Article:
Police issue warning about fake diamond scam

PUYALLUP, Wash. (KCPQ) — Puyallup police are warning of a diamond scheme targeting Latinos after a woman shopping at the South Hill Mall said a group of three forced her to hand over hundreds of dollars for a fake diamond.

A shopping trip to the South Hill Macy's turned into a nightmare for Mirna Sanchez, who says the whole thing started when a man came up to her asking for directions in Spanish.

"He showed me an address on a piece of paper and asked me if I knew where that was located," Sanchez said in Spanish while sharing her story at the Puyallup Police Department.

Sanchez said the man started to chat with her in Spanish and then tried to sell her a diamond for $1,000.

Sanchez said she refused and told the man she wasn't interested and didn't have that kind of money.

"After they started chatting me, I don't remember what happened. Everything was a blur, but I remember another woman coming over to join the conversation. Now, I know it was his accomplice," added Sanchez.

That's when she says she got concerned because they told her she needed to come up with $500 and told her not do anything because she was being watched.

"When he came back he said I need $500 and I don't know how you're going to do it but you have to give it," said Sanchez.

Puyallup police said the group was made up of two men and a woman who were all caught on surveillance video.

"They were relentless and threatening behavior and saying we need you to provide this money for us," said Puyallup Police Capt. Scott Engle.

Sanchez said she feared for her life and was so scared she complied with their demands.

She said they went with her as she withdrew $500. They, in turn, left her with a fake diamond.

"Our detectives discovered this scheme ... had happened up and down the I-5 corridor," added Engle.

Police believe the same group was caught on camera doing the same thing in Lacey last month.

"It appears they're targeting Hispanic citizens as victims. All of these incidents, they've been targeting them to buy a diamond ring that is anything other than a diamond ring," added Engle.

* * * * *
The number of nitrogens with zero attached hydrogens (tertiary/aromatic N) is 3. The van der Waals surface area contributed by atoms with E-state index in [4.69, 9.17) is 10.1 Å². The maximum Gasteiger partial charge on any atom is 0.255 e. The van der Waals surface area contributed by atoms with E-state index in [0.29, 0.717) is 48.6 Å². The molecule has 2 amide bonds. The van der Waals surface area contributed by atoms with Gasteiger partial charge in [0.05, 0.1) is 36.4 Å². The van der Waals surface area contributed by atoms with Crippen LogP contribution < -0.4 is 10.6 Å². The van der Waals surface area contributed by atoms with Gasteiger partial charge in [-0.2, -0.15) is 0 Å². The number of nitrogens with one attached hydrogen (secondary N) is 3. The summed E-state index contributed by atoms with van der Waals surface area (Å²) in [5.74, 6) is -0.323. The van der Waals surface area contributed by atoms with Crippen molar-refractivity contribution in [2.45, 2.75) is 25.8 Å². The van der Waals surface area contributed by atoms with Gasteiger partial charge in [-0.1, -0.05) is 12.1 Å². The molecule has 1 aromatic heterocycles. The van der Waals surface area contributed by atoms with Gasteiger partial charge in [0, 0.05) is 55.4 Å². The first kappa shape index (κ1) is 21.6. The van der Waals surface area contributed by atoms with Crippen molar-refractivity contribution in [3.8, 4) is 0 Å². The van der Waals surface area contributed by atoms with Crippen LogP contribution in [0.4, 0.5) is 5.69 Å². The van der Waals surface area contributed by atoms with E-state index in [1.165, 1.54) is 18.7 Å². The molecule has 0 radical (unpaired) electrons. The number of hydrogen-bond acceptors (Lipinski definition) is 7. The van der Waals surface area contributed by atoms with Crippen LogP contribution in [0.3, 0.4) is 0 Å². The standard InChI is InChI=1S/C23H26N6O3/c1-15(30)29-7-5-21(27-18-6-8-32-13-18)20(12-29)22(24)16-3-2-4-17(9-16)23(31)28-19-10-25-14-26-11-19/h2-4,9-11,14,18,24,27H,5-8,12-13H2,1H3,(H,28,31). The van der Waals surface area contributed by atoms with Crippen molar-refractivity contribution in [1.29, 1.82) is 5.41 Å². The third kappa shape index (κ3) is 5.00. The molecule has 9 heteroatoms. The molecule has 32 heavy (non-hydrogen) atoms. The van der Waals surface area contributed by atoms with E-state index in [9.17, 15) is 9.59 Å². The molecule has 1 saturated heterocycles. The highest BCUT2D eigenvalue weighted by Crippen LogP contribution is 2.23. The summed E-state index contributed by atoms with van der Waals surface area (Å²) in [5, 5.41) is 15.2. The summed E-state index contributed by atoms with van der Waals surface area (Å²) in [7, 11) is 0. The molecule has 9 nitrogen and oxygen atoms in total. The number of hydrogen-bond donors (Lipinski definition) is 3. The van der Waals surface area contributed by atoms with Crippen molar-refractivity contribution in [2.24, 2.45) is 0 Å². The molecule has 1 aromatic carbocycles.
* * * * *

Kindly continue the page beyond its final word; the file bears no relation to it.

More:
Police believe this same group is behind a similar scheme that happened in Beaverton, Oregon, in 2013 and believe similar cases have been reported as far back as 2008.

While Sanchez is out the $500, she says from now on she will avoid small talk with strangers.

"I want this to serve as an example to other people that they shouldn't chat with others they don't know in the stores," said Sanchez.

Police say everyone out shopping should always be aware of who they interact with out in public.

RELATED: Here's how to avoid scams on Facebook:

How to avoid Facebook phishing scams
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How to avoid Facebook phishing scams

1. Exercise common sense

Why is somebody offering you something that costs them money to purchase - and to market - for free? Does there seem to be a legitimate reason for the offer? What value does the party giving away the object receive in return? Does that value warrant giving away the object - or is the offer simply too good to be true? As you probably learned as a child - "don't take candy from strangers."

2. Consider how much is being given away

Legitimate giveaways done for marketing purposes are typically inexpensive items, downloadable materials, or extremely small quantities of expensive items to a small percentage of sweepstakes winners selected from a targeted group; any offer that claims to be giving away large numbers of expensive items should raise a red flag as doing so rarely makes sense from a business standpoint, especially if the offer is being promoted to the general public on social media.

(Adam Gault via Getty Images)

3. Check if a page is verified

Most major businesses are verified (with a white check on a blue circle - some small businesses have similar marks that are white on gray), so if an offer is ostensibly coming from a large business and the page from which it is being posted is not verified, that may signal problems. Not all businesses are verified; if you see a post from a business that is not verified, however, you can search on the business's name and see if there is a verified account for the business - if there is, you know that the unverified account is likely fake.

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4. Look at the fine print

Legitimate sweepstakes and giveaways always have some sorts of "fine print" associated with them - if there are no "Offer Details," "Terms and Conditions," or the like, consider a huge red flag to have been raised.

(Reptile8488 via Getty Images)

5. Look for signs of an unprofessional post

Spelling mistakes, grammar mistakes, misuse of idioms, writing that appears to have been auto-translated or written without knowledge of "how people speak," or photos that don't seem to match the post are all red flags. Do you really think a major firm running a marketing campaign doesn't check its content before posting it on Facebook?

(Just One Film via Getty Images)

6. Check the page's age and what appeared on it prior to the questionable post

it is a bad sign if a page was created right before an offer post was made. Of course, criminals know that people look out for page age - so they may create pages and post for a while before using the page for scams. So look out for what content was shared before? Does it make sense coming from the business? Do the comments on those posts make sense? Often there are giveaways on such pages that something is amiss.


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